Once Upon a Midnight Dreary
As the screen faded in from black, I found myself sitting alone in a dark, partially fire-lit room. My cell phone was buzzing, and someone named Chloe was really, really angry with me for reasons beyond my understanding. Don’t Knock Twice immediately succeeds at building atmosphere in its claustrophobic indoor home setting. While hardly an original locale for the genre, it does work, and little time was wasted getting me on the edge of my seat.
Though I played the game with a standard PC setup, it’s clear that it was designed with VR in mind. Movement and interaction are slow and mirror what it might be like to be working with the Vive controller of Oculus Touch. Doors don’t open with a button click, for example: they must be grabbed and then manually opened with a joystick. The slow pace and immersive controls worked quite well for me. I felt engaged with the player character, and I felt like I was interacting with my surroundings in an extremely natural way.
It’s worth noting that I booted up Don’t Knock Twice knowing absolutely nothing about the game except that it was in first person and the genre was horror. This level of mystery surrounding just what I was getting myself into actually worked quite a bit in the game’s favor. I had no idea if this was going to be a murder mystery, a paranormal haunting, an alien creep show or something else entirely. For the opening stretch of the game, absolutely anything was possible, which made things even more tense.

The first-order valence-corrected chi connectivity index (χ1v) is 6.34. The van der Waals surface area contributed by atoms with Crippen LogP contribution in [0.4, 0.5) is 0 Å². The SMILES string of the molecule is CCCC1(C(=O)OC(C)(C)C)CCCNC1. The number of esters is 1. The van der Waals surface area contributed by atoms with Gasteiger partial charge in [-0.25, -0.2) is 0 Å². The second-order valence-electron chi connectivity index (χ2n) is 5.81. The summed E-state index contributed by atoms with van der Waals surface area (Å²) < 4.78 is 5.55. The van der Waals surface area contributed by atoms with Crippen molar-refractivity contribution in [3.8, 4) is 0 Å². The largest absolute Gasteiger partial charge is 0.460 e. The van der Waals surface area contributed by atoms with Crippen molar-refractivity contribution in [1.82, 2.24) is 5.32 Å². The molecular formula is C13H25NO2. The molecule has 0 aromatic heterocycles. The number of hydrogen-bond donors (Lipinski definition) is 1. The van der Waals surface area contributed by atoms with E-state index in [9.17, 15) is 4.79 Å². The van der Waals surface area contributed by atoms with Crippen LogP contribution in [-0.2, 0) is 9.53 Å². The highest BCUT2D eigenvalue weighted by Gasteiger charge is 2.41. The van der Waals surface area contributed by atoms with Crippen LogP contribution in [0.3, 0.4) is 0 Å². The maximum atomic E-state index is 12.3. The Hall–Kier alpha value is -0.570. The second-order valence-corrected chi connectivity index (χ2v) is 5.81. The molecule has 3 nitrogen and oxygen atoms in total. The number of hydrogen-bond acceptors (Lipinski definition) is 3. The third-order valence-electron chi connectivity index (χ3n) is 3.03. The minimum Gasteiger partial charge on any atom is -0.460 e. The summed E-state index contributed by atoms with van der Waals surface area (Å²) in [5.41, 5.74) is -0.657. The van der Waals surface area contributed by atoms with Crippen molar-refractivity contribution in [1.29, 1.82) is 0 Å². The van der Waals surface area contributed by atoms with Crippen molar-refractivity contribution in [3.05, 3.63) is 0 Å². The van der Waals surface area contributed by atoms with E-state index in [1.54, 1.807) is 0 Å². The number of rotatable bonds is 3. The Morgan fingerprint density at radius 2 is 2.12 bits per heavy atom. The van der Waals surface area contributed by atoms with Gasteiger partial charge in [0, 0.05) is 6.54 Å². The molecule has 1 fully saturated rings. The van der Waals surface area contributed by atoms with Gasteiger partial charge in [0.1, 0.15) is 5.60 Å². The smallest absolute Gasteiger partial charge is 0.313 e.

As I Pondered Weak and Weary
After a few initial directions to grab my phone and a candle, I started walking around the house lighting candles in the hall. I’m not sure why I was sitting in a completely dark house to begin with, but another aggressive text from Chloe seems to imply that for some reason I, or someone else, turned off the power. From here things got a bit confusing for awhile. I was instructed to light some of the hallway candles with the one I already had lit, but then was left to my own devices. Not sure what to do, I started wandering. A few dark hallways later, outside in the courtyard of the home, I see Chloe knocking on a window up high to get my attention. She points at her phone, then mine buzzes, and she’s texted me asking if I’m going to dump her again. Ah, so am I a creepy significant other walking around Chloe’s house? I did see some letters about her mother trying to regain custody. Am I the mother? I had no idea, yet. I’ll admit that at this point I didn’t love that I really didn’t have a reason for sneaking around. Not knowing what my objective was, or where I was trying to get to, was a bit frustrating. A tiny bit more structure, either objective or narrative wise, would have helped the early game before opening things up.
Old Ideas Done Well